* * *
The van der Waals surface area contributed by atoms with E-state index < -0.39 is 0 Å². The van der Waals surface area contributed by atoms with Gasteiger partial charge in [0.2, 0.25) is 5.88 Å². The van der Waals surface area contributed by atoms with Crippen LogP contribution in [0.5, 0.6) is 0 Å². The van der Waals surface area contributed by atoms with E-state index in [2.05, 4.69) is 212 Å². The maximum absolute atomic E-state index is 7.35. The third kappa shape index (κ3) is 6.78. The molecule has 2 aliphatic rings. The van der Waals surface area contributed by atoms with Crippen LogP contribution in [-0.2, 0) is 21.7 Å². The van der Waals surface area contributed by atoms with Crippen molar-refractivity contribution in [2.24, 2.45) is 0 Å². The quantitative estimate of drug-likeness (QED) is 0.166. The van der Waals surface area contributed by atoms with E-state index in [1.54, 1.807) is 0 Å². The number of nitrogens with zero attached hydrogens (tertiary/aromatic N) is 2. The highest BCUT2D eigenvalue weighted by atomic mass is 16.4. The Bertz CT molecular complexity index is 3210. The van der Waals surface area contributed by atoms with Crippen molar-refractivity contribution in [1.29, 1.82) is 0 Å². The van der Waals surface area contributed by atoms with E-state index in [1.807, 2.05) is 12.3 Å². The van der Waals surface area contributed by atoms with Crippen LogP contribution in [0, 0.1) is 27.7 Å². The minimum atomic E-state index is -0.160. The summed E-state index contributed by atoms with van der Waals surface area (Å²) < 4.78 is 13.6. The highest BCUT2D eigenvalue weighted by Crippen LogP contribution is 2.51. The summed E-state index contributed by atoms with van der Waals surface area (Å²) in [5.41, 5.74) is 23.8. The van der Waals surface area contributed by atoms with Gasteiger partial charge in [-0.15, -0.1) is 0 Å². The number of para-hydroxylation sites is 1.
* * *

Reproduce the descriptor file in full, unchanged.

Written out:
The van der Waals surface area contributed by atoms with E-state index < -0.39 is 0 Å². The van der Waals surface area contributed by atoms with Gasteiger partial charge in [0.2, 0.25) is 5.88 Å². The van der Waals surface area contributed by atoms with Crippen LogP contribution in [0.5, 0.6) is 0 Å². The van der Waals surface area contributed by atoms with E-state index in [2.05, 4.69) is 212 Å². The maximum absolute atomic E-state index is 7.35. The third kappa shape index (κ3) is 6.78. The molecule has 2 aliphatic rings. The van der Waals surface area contributed by atoms with Crippen LogP contribution in [-0.2, 0) is 21.7 Å². The van der Waals surface area contributed by atoms with Crippen molar-refractivity contribution in [2.24, 2.45) is 0 Å². The quantitative estimate of drug-likeness (QED) is 0.166. The van der Waals surface area contributed by atoms with E-state index in [1.54, 1.807) is 0 Å². The number of nitrogens with zero attached hydrogens (tertiary/aromatic N) is 2. The highest BCUT2D eigenvalue weighted by atomic mass is 16.4. The Bertz CT molecular complexity index is 3210. The van der Waals surface area contributed by atoms with Crippen molar-refractivity contribution in [1.29, 1.82) is 0 Å². The van der Waals surface area contributed by atoms with E-state index in [1.807, 2.05) is 12.3 Å². The van der Waals surface area contributed by atoms with Crippen LogP contribution in [0, 0.1) is 27.7 Å². The minimum atomic E-state index is -0.160. The summed E-state index contributed by atoms with van der Waals surface area (Å²) < 4.78 is 13.6. The highest BCUT2D eigenvalue weighted by Crippen LogP contribution is 2.51. The summed E-state index contributed by atoms with van der Waals surface area (Å²) in [5.41, 5.74) is 23.8. The van der Waals surface area contributed by atoms with Gasteiger partial charge in [-0.15, -0.1) is 0 Å². The number of para-hydroxylation sites is 1.